This is a quick guide on how to use T-Rex on your Windows 10 computer to allow your NVidia 1080 Ti cards to run after the epoch. Ethereum Classic has a hardform at Epoch 390 which should fall on or around November 28th 2020. To keep mining afterwards you will have to update your miner to one that supports the new fork. For this, I have chosen to switch over to T-Rex.

On my Windows computer:
Open a web browser
Navigate to


Unzip t-rex-0.18.11….

Your Antivirus will probably send you a warning, so you will have to create an exception for it.

Now right click on the .bat file you want to run. For me, I will be mining ETC, so I will right click on ETC-2miners.bat

Once the file is open, I will save it as Tacticalware.bat

Next you will want to change the mining pool to whichever one you use. I use ethermine

You will want to modify the wallet address that shows in the file, and replace it with your wallet address

At the end of the changes, my file looks like this:
t-rex.exe -a ethash –coin etc -o stratum+tcp:// -u 0xb2bc70cD85e20c96c8967CAECcE20a238ee9950D -w tacticalware –fork-at etchash=epoch:390


Save the file, and then run it. You can monitor the progress by navigating watching your hashes on the ethermine site, or navigate to the local t-rex site that is created on your computer.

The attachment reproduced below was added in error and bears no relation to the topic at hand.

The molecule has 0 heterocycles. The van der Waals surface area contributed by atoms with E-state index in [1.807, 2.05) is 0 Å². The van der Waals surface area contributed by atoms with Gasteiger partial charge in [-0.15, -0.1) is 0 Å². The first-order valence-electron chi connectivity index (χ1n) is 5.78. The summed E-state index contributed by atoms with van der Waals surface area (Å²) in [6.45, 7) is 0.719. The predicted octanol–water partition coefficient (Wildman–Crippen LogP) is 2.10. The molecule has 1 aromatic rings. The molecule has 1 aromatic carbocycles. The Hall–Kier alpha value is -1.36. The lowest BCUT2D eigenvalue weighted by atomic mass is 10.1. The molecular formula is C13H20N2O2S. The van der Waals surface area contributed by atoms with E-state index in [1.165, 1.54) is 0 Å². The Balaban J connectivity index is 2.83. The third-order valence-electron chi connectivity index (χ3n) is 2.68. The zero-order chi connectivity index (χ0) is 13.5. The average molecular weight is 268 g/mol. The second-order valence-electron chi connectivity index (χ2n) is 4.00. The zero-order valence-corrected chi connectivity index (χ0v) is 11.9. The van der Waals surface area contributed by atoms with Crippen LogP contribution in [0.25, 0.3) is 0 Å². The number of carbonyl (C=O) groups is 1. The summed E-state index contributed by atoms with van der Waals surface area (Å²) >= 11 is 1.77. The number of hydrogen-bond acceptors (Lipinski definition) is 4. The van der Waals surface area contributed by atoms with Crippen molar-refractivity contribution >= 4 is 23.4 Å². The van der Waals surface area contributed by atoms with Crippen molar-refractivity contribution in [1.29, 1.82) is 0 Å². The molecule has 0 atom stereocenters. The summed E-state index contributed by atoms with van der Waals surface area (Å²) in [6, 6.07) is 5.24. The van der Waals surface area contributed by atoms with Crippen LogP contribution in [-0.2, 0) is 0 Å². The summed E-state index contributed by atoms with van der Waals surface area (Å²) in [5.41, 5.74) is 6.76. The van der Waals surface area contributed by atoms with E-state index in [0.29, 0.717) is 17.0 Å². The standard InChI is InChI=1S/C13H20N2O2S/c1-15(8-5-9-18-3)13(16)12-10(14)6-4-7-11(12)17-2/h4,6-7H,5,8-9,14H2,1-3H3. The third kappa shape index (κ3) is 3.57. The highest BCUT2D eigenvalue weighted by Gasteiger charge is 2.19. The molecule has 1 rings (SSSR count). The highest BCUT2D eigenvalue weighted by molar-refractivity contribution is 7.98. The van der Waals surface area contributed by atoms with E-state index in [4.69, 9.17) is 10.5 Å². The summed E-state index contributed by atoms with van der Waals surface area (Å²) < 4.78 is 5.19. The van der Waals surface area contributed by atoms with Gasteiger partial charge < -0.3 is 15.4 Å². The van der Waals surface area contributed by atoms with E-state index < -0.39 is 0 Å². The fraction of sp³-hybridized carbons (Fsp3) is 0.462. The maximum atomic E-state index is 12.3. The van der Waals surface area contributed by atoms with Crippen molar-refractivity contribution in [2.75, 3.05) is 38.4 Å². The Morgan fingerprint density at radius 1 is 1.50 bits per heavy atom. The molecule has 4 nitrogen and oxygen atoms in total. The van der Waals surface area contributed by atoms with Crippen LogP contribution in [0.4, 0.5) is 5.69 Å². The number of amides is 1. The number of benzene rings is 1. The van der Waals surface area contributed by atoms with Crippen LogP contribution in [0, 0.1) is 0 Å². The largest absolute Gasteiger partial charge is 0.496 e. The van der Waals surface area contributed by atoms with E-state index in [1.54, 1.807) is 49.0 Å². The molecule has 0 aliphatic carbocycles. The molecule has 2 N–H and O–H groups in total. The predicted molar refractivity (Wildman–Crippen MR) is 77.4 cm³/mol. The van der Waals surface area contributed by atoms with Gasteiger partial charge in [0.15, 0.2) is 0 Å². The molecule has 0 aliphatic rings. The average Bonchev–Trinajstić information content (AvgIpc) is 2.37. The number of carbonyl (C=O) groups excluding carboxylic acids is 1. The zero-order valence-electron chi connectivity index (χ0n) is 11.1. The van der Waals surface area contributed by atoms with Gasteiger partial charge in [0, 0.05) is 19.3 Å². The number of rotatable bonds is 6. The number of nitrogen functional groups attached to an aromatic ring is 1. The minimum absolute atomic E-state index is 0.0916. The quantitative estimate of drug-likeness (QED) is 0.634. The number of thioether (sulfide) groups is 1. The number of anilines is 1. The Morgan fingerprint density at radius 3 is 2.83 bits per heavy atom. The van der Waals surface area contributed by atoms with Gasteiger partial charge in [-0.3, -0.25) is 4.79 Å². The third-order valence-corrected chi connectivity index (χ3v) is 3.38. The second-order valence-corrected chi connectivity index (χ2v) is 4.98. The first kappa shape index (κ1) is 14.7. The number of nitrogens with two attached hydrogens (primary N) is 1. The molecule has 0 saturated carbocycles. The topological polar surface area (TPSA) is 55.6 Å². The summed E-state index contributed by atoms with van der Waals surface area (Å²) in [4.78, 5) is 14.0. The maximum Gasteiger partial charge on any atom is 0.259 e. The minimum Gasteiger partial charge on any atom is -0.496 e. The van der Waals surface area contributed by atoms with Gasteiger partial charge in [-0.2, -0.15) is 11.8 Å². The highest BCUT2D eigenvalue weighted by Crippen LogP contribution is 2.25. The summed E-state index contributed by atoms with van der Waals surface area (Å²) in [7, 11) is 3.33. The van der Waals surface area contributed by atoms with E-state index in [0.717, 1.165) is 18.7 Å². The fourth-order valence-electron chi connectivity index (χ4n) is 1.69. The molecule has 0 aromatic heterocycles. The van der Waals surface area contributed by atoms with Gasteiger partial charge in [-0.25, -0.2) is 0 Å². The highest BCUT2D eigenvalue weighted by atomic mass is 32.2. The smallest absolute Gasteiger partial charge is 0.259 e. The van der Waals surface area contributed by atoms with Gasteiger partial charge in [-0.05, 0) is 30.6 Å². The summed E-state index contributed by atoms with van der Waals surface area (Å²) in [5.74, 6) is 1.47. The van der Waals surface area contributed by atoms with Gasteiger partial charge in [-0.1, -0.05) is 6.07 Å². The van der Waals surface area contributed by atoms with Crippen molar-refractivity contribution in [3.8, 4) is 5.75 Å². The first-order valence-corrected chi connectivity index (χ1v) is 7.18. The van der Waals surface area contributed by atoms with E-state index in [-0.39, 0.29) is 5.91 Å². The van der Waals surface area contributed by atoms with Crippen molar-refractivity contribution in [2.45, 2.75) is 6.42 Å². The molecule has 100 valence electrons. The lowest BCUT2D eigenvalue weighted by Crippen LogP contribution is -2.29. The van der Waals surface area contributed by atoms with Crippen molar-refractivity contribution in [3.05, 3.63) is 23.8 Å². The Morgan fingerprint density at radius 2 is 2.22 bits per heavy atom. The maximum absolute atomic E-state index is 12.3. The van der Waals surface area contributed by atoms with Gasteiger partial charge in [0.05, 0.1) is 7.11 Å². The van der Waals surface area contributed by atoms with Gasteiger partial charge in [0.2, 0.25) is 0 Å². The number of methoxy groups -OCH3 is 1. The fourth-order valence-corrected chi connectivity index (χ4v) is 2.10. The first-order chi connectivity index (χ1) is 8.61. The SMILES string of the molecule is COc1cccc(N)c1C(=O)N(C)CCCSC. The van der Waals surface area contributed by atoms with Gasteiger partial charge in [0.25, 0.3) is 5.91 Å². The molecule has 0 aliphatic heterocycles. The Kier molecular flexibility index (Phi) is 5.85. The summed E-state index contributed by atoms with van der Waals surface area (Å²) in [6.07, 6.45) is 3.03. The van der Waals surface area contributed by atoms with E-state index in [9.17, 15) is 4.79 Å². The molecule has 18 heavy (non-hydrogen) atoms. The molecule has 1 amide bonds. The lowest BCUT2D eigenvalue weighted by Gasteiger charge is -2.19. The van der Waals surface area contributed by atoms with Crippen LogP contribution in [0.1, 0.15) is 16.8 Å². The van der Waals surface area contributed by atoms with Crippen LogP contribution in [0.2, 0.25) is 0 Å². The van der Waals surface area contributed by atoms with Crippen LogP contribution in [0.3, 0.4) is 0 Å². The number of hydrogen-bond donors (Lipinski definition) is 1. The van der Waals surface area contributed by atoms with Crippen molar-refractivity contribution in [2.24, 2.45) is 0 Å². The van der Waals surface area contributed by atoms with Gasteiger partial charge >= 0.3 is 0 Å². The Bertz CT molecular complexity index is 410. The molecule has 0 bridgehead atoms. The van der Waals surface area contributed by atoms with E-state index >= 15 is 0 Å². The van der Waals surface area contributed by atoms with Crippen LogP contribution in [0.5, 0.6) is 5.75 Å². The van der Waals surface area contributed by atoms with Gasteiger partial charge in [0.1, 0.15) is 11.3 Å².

The address will look something like this, and be displayed when you begin mining

When you browse to that site you will see something that looks like this:


You can now monitor your mining rig through a browser

Thanks for reading

The hardware that I used in this guide:
Gigabyte AORUS GeForce GTX 1080 Ti (QTY 4):

Motherboard (QTY 1):

CPU (QTY 1):

Memory (QTY 1):

Hard Drive (QTY 1):

Risers (QTY 4):

Power Supplies (QTY 2):

Add2PSU (QTY 1):

Power Switch (QTY 1):

Ethereum Classic Mining with NVidia 1080Ti and Ubuntu 18.04.03

If you need help setting up the rig, you can view one of my other articles on building the rig, adding the cards, installing the drivers and so on. This guide will help you from the point that the rig is built and you have an Ethereum Classic wallet already available.

Open a terminal

mkdir /drivers && mkdir /drivers/claymore && mkdir claymore15

cd /drivers/claymore


tar zxvf *

cd “C and hit the tab key to populate the rest of the name

Press Enter

mv ./* ../claymore15

cd ../

rm -R “C and hit the tab key

Press Enter

rm *z

cd claymore15


mv etc.txt

chmod +x


Change the wallet address to your wallet

Save the file and Exit


And you off and mining!

The hardware that I used in this guide:
Gigabyte AORUS GeForce GTX 1080 Ti (QTY 6):

Motherboard (QTY 1):

CPU (QTY 1):

Memory (QTY 1):

Hard Drive (QTY 1):

Risers (QTY 6):

Power Supplies (QTY 2):

Add2PSU (QTY 1):

Power Switch (QTY 1):

ZMap and ZGrab Installation

Installing the packages on a Ubuntu 18.04 system

In the coming weeks I will be writing more about how to check the perimeter of your network, understand what data is leaking out from it, and how to safeguard your network, and especially your wallet from bad actors. These tools are the beginning, I will wrap it altogether piece by piece.

Log into your Ubuntu rig

Install zmap and zgrab

sudo bash

apt install zmap

apt install golang-go

go get

cd /home/USERNAME/go/src/

go build

Test it by running the following from a remote system, against your network

zmap -p 30303 (Your Public IP Here) –output-fields=* –output-file=results.csv | zgrab –port 30303 -banners –output-file=banners.json